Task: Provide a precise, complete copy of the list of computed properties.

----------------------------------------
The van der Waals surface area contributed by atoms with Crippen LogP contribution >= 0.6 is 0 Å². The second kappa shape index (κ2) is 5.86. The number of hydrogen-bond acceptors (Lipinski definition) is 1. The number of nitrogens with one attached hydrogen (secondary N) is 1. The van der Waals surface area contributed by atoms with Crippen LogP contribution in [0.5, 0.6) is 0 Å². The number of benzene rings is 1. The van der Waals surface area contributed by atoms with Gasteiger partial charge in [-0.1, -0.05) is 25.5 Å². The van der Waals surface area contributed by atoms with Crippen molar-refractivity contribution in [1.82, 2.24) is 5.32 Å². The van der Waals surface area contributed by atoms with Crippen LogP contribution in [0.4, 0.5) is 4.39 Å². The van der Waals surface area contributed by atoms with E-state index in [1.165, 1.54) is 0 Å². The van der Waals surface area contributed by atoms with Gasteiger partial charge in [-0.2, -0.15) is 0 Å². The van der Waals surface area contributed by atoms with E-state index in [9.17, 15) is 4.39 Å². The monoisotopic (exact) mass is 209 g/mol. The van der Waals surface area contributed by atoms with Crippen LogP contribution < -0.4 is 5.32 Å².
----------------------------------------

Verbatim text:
The van der Waals surface area contributed by atoms with Crippen LogP contribution >= 0.6 is 0 Å². The second kappa shape index (κ2) is 5.86. The number of hydrogen-bond acceptors (Lipinski definition) is 1. The number of nitrogens with one attached hydrogen (secondary N) is 1. The van der Waals surface area contributed by atoms with Crippen LogP contribution in [0.5, 0.6) is 0 Å². The number of benzene rings is 1. The van der Waals surface area contributed by atoms with Gasteiger partial charge in [-0.1, -0.05) is 25.5 Å². The van der Waals surface area contributed by atoms with Crippen molar-refractivity contribution in [1.82, 2.24) is 5.32 Å². The van der Waals surface area contributed by atoms with Crippen LogP contribution in [0.4, 0.5) is 4.39 Å². The van der Waals surface area contributed by atoms with E-state index in [1.165, 1.54) is 0 Å². The van der Waals surface area contributed by atoms with Gasteiger partial charge in [-0.2, -0.15) is 0 Å². The van der Waals surface area contributed by atoms with E-state index in [9.17, 15) is 4.39 Å². The monoisotopic (exact) mass is 209 g/mol. The van der Waals surface area contributed by atoms with Crippen LogP contribution < -0.4 is 5.32 Å².